RFC: hiking_exposure key (along with hiking_technique this disambiguates sac_scale)

This example in Olympic National Park I think illustrates where this would be useful. The first part (3-4 miles) of trail is mostly dirt single track following a forested ridge, then pops out of it into mellow subalpine terrain.

There’s a stretch or two past that where the surface changes to… rock? natural gravel? and it becomes more exposed. I personally don’t care about the surface change, but met a random “everyday hiker” looking man who called it sketchy despite still being SAC T1 / hiking_technique=casual-walking.

It then goes back to being nice mellow single track with very few obstacles before tightening up again briefly (no photos of the second part, it made less of an impression on me).

I wouldn’t obsess over the surface of this, and I can think of one small section that was somewhere between T2-T3 that would be better done as an node obstacle=talus or something vs breaking into a way with a different technique, but I think having these two large sections of trail (hundreds of meters long) with path_fall_risk=long_falls_possible or something would be appropriate.

Tagging them as T4+ feels very inappropriate given the trail itself is easily walkable.

At least in the US climbing community (which I realize isn’t the same as the hiking community), “exposure” refers more to the sensation that there is “a lot of air” under you, and not so much the risk or consequences of a fall. This would be important for people who have an unatural fear of heights, or vertigo.

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Yeah somewhere in this thread it was decided that path_fall_risk is more accurate than hiking_exposure. I didn’t want to update the title as it’d break cross links. :slight_smile: This also makes more sense for multi-use trails - it’s the same fall risk for MTB or horses etc.

I’d put the trail example above as long falls possible (low risk) as that slope is a high enough angle it could be difficult to self-arrest and it cliffs out below in places, but it would be somewhat counter-balanced by hiking_technique=casual_walking, which would be different than that fall risk with hiking_technique=scrambling, It’s definitely not airy_but_safe but you’re not hanging off a wall either.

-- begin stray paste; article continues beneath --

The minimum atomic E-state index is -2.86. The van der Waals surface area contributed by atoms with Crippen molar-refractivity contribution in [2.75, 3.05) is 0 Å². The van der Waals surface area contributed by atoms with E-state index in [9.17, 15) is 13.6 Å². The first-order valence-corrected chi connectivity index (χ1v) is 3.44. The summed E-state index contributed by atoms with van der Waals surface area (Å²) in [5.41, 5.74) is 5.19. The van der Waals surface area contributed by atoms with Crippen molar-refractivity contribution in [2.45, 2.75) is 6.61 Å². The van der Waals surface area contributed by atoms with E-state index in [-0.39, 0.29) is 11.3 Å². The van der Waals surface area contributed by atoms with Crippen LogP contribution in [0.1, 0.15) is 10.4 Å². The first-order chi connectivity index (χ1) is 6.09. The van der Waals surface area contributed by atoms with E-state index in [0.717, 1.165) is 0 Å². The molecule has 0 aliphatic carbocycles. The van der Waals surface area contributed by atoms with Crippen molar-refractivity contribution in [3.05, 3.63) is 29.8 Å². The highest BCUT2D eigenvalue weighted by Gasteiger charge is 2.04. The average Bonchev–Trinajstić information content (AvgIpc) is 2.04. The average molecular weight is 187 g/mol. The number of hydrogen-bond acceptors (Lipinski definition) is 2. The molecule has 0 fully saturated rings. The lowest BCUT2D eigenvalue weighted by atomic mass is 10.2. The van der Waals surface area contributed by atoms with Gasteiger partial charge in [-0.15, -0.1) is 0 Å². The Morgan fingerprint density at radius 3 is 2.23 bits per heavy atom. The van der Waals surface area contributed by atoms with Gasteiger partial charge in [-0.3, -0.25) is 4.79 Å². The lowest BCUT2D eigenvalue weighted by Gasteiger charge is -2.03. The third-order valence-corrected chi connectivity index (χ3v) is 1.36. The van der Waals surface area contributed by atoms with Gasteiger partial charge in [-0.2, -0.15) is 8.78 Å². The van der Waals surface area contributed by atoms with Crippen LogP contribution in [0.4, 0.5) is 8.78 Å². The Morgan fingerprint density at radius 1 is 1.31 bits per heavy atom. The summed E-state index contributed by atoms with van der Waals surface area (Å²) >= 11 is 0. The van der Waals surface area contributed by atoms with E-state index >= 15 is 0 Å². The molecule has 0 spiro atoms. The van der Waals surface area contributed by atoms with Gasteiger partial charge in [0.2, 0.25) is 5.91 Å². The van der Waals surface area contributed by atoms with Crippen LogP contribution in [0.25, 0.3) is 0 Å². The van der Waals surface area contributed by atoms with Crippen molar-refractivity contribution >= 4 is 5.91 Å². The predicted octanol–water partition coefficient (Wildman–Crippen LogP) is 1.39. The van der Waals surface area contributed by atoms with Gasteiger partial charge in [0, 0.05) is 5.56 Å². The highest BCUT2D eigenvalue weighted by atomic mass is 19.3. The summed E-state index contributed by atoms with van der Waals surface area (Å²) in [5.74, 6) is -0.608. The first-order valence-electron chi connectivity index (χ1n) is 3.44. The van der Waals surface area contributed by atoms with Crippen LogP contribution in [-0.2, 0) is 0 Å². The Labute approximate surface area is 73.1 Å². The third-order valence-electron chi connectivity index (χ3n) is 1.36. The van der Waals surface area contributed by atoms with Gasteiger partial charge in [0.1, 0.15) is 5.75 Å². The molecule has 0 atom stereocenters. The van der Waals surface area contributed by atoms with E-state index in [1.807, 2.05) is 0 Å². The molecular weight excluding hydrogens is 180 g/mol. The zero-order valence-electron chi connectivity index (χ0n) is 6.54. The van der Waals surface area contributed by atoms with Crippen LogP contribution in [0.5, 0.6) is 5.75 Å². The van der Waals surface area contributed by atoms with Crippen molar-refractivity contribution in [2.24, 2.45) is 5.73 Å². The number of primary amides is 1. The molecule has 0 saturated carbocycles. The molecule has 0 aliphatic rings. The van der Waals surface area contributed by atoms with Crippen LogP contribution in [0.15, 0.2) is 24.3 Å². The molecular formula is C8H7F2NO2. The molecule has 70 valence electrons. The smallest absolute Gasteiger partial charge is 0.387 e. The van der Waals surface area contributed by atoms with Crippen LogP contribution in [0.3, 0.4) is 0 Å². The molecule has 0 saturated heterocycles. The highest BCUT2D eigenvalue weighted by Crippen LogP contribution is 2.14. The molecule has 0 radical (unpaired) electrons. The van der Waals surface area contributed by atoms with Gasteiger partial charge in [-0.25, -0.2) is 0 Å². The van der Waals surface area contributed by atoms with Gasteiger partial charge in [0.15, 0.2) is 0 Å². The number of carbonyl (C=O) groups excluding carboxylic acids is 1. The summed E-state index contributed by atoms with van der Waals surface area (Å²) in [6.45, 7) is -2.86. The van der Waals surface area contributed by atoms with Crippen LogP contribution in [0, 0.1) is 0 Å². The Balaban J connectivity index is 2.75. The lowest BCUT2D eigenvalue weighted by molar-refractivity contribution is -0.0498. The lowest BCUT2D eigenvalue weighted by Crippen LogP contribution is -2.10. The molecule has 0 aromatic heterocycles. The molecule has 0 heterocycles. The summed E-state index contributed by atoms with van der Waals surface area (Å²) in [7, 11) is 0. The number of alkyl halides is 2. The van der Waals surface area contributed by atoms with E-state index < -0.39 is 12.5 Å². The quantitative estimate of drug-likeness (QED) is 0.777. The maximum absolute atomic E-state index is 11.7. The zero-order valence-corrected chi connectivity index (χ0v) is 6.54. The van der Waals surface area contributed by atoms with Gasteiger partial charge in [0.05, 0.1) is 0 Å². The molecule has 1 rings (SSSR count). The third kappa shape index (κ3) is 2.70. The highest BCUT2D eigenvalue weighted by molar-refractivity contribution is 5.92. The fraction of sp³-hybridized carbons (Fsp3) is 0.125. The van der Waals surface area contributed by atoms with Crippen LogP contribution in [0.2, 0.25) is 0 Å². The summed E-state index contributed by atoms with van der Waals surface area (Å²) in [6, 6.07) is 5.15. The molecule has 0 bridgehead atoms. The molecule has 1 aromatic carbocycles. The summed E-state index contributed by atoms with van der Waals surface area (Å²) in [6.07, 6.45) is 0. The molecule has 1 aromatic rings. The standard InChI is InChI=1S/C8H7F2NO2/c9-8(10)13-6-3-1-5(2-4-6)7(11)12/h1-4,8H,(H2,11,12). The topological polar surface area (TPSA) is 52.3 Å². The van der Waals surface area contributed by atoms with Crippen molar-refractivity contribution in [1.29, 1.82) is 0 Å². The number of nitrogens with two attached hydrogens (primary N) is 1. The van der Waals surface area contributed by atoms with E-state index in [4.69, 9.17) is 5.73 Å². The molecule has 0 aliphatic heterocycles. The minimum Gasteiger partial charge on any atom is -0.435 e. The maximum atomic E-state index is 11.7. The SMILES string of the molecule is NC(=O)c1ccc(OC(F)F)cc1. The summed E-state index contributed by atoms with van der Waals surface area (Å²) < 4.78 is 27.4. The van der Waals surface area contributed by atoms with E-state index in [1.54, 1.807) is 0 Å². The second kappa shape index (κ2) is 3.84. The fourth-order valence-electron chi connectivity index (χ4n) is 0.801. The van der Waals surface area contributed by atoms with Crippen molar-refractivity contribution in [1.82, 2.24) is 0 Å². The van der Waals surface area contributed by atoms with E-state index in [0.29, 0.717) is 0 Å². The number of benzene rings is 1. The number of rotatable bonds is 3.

I think the psyche part captures this:

psyche: many people will still be fine doing this at lower hiking_technique=* levels, but people that are sensitive to heights could be very uncomfortable. experienced people with a “head for heights” will notice the risk but probably not be overly concerned by it.

There is the concept of direct exposure (e.g. knife edge or steep enough to be realistically indistinguiable) and indirect exposure (e.g. you have a ledge under you but it’s a fatal fall below that).

These are all YDS Class 3 (so not climbing climbing), but with different levels of fall risk (photos I have on hand).

I’d put these at short falls

Indirect long falls (the first is less obvious from photo, was taken for composition vs an explainer)

Direct long falls (if still not clinging to a purely vertical face, a loss of traction would have serious consequences)

The distinction between direct and indirect is where I’m having a lot of trouble as that’s not a very intuitive way of phrasing it. Possible vs likely doesn’t feel right but is “simpler” low and high make sense to me.

I don’t like how exposure and technique are conflated in YDS (as they are in SAC). These are all what I would personally call 4 PG (or short fall risk here). I often find people saying that Class 2 under rates an approach, but just because it’s exposed doesn’t make it Class 3 or 4 (or likewise that say King Col is Class 2 but feels like Class 4).

To take a step in the other direction, these are all Class 2, but have significant fall risk

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Ok, thanks. I am new to the forums, although a long time OSM contributor.

That is a good description of my understanding of “exposure.” IMHO it should be a separate tag.

General comment